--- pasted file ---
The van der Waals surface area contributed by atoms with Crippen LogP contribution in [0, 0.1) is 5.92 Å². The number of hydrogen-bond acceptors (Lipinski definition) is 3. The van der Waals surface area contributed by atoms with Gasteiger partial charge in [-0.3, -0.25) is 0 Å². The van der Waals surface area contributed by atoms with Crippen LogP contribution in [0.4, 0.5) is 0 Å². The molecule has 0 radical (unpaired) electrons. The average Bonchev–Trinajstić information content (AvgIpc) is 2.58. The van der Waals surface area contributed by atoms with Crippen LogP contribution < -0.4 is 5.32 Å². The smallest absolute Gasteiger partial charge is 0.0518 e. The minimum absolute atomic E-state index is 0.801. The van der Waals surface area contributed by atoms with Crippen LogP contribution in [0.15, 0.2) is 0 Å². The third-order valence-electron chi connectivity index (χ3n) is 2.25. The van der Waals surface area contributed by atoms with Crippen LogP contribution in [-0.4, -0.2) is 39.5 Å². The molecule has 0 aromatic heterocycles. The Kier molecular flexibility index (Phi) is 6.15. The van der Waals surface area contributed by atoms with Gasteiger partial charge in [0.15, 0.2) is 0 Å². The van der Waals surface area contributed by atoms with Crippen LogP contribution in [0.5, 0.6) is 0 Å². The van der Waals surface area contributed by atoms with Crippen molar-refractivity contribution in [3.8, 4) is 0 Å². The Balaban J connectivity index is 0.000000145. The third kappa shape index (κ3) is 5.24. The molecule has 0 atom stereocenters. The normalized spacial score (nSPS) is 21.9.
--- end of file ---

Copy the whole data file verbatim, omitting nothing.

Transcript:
The van der Waals surface area contributed by atoms with Crippen LogP contribution in [0, 0.1) is 5.92 Å². The number of hydrogen-bond acceptors (Lipinski definition) is 3. The van der Waals surface area contributed by atoms with Gasteiger partial charge in [-0.3, -0.25) is 0 Å². The van der Waals surface area contributed by atoms with Crippen LogP contribution in [0.4, 0.5) is 0 Å². The molecule has 0 radical (unpaired) electrons. The average Bonchev–Trinajstić information content (AvgIpc) is 2.58. The van der Waals surface area contributed by atoms with Crippen LogP contribution < -0.4 is 5.32 Å². The smallest absolute Gasteiger partial charge is 0.0518 e. The minimum absolute atomic E-state index is 0.801. The van der Waals surface area contributed by atoms with Crippen LogP contribution in [0.15, 0.2) is 0 Å². The third-order valence-electron chi connectivity index (χ3n) is 2.25. The van der Waals surface area contributed by atoms with Crippen LogP contribution in [-0.4, -0.2) is 39.5 Å². The molecule has 0 aromatic heterocycles. The Kier molecular flexibility index (Phi) is 6.15. The van der Waals surface area contributed by atoms with Gasteiger partial charge in [0.15, 0.2) is 0 Å². The van der Waals surface area contributed by atoms with Crippen LogP contribution in [0.5, 0.6) is 0 Å². The van der Waals surface area contributed by atoms with Crippen molar-refractivity contribution in [3.8, 4) is 0 Å². The Balaban J connectivity index is 0.000000145. The third kappa shape index (κ3) is 5.24. The molecule has 0 atom stereocenters. The normalized spacial score (nSPS) is 21.9.